CASCAIDr can only agree – for reasons set out below.But we do not think that the company  should have wimped out on this footing: “We agreed to settle with the CMA to enable us to focus on the more pressing challenges facing the sector at present.” There was a much better reason, which we explain in our conclusion, below.

The spokesperson said this:

“Over the period we offered this option, Clinical Commissioning Groups (CCGs) were supportive of having access to additional homes, [ie ones that would not take the NHS rates offered, because uneconomic if one is in business to make a profit, we would add] and the small number of families involved, welcomed the additional choice it provided. The enhanced fee covered a range of benefits enjoyed by residents in a premium setting, including spacious en-suite rooms, on-site facilities such as cafes and cinemas, a wide range of lifestyle activities and a premium dining experience. These families always had the option of more modest, fully funded homes as an alternative.”

“In light of unclear NHS guidance and the widespread nature of these fees across the sector, we reject the CMA’s suggestion that they were unfair… As these fees are common practice with a great many other care home providers, we are at a loss to understand why the CMA has singled out Care UK.”

The so-called rules – from the 2018 Framework on NHS Continuing Healthcare

Here are the ‘rules’ in question – they are not laws, please note. They form part of government guidance about government policy, and as described, they are unclear, and easy to criticise, from a legally literate perspective!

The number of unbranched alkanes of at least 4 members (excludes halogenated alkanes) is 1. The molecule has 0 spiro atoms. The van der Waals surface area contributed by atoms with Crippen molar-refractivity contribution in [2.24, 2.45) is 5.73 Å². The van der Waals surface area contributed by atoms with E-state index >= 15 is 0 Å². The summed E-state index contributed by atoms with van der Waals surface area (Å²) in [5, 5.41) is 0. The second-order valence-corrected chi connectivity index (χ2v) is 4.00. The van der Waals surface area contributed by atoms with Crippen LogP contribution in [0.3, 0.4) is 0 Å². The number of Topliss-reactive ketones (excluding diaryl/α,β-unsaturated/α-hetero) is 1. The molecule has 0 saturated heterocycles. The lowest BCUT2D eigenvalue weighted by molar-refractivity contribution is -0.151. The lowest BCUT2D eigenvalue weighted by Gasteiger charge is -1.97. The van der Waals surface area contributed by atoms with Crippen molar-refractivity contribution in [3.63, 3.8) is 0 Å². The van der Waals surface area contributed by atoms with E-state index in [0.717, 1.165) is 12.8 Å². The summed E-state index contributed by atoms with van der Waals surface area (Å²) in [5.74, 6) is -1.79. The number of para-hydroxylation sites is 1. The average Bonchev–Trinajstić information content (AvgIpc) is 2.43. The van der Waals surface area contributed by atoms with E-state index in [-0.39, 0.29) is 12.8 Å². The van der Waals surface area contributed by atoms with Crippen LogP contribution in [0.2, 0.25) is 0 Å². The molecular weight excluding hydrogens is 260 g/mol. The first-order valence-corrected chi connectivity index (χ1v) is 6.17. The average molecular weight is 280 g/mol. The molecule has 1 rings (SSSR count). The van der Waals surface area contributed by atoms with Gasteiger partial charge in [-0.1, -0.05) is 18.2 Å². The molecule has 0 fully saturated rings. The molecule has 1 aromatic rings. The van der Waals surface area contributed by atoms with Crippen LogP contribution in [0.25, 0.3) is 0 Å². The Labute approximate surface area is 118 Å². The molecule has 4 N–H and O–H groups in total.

The fact that the guidance assumes that people on CHC will have a care plan that is translated into a contract with the care home, that actually takes responsibility for what it is that the fee, already pre-agreed through procurement exercises, will actually cover, is particularly astonishing, for those who know anything about the way the sector works.

From a cursory reading of this ‘Guidance’ one would think that all such care homes all over the country are all signed up to the so-called nationwide NHS Continuing Healthcare E[lectronic] contract, but how wrong one would be!

Care homes have costing models based on their HQ costs and investment in LAND – they do not charge an individuated fee based on exactly what the person gets.

And they cannot be told how to operate; they are private businesses, whose rates and operating principles are either acceptable willing providers for the commissioning CCG’s perspective, or not.

We feel the urge for an FOI exercise, coming on, here!

Another part of the wording deserving of astute scrutiny (and then scorn!) is the point at which it suggests ensuring that any such ‘wants’ being separately contracted for should be met by ‘different’ staff to those delivering the services commissioned by the NHS! Clearly the authors have never worked in a care home.

Often, getting on to a CCG’s provider list will have required care homes to have signed up to arbitrarily low rates for whatever the needs of any CCG client then pushed through their doors might turn out to BE. Whilst that keeps the home’s beds filled most of the time, the CCGs will also need more suitable beds than they could ever get from the providers on that framework, to meet their own duties to all those qualifying for CHC!